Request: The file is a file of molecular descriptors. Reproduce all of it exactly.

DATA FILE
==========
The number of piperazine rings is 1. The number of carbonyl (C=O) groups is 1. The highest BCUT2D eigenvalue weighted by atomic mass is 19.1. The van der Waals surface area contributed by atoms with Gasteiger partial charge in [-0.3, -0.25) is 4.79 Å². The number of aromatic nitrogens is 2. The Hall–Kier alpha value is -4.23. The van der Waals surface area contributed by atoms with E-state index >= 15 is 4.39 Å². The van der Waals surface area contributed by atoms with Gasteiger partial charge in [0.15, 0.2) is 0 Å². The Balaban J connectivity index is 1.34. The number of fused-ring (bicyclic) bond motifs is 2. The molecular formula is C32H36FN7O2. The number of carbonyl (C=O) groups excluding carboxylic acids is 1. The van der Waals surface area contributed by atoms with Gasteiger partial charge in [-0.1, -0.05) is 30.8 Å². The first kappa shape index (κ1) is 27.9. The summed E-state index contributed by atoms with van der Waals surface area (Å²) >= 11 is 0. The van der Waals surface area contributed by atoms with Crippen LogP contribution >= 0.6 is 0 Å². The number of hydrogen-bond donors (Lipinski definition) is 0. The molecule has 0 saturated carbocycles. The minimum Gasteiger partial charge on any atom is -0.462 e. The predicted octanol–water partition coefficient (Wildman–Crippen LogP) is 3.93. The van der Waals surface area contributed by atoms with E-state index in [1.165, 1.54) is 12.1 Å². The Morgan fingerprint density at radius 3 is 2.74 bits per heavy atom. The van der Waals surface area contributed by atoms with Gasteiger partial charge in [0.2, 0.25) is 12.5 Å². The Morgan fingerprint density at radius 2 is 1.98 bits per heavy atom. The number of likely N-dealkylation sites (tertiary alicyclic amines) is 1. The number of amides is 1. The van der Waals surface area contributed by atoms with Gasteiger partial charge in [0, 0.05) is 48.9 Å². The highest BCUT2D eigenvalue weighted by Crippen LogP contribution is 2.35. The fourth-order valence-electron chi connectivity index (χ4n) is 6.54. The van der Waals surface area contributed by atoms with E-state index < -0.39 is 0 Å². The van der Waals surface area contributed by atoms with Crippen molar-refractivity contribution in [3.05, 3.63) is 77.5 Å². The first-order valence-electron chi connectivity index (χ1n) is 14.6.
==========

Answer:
The number of piperazine rings is 1. The number of carbonyl (C=O) groups is 1. The highest BCUT2D eigenvalue weighted by atomic mass is 19.1. The van der Waals surface area contributed by atoms with Gasteiger partial charge in [-0.3, -0.25) is 4.79 Å². The number of aromatic nitrogens is 2. The Hall–Kier alpha value is -4.23. The van der Waals surface area contributed by atoms with E-state index >= 15 is 4.39 Å². The van der Waals surface area contributed by atoms with Gasteiger partial charge in [0.15, 0.2) is 0 Å². The Balaban J connectivity index is 1.34. The number of fused-ring (bicyclic) bond motifs is 2. The molecular formula is C32H36FN7O2. The number of carbonyl (C=O) groups excluding carboxylic acids is 1. The van der Waals surface area contributed by atoms with Gasteiger partial charge in [-0.1, -0.05) is 30.8 Å². The first kappa shape index (κ1) is 27.9. The summed E-state index contributed by atoms with van der Waals surface area (Å²) >= 11 is 0. The van der Waals surface area contributed by atoms with Crippen LogP contribution >= 0.6 is 0 Å². The number of hydrogen-bond donors (Lipinski definition) is 0. The molecule has 0 saturated carbocycles. The minimum Gasteiger partial charge on any atom is -0.462 e. The predicted octanol–water partition coefficient (Wildman–Crippen LogP) is 3.93. The van der Waals surface area contributed by atoms with E-state index in [1.165, 1.54) is 12.1 Å². The Morgan fingerprint density at radius 3 is 2.74 bits per heavy atom. The van der Waals surface area contributed by atoms with Gasteiger partial charge in [0.2, 0.25) is 12.5 Å². The Morgan fingerprint density at radius 2 is 1.98 bits per heavy atom. The number of likely N-dealkylation sites (tertiary alicyclic amines) is 1. The number of amides is 1. The van der Waals surface area contributed by atoms with Gasteiger partial charge in [0, 0.05) is 48.9 Å². The highest BCUT2D eigenvalue weighted by Crippen LogP contribution is 2.35. The fourth-order valence-electron chi connectivity index (χ4n) is 6.54. The van der Waals surface area contributed by atoms with E-state index < -0.39 is 0 Å². The van der Waals surface area contributed by atoms with Crippen molar-refractivity contribution in [3.05, 3.63) is 77.5 Å². The first-order valence-electron chi connectivity index (χ1n) is 14.6.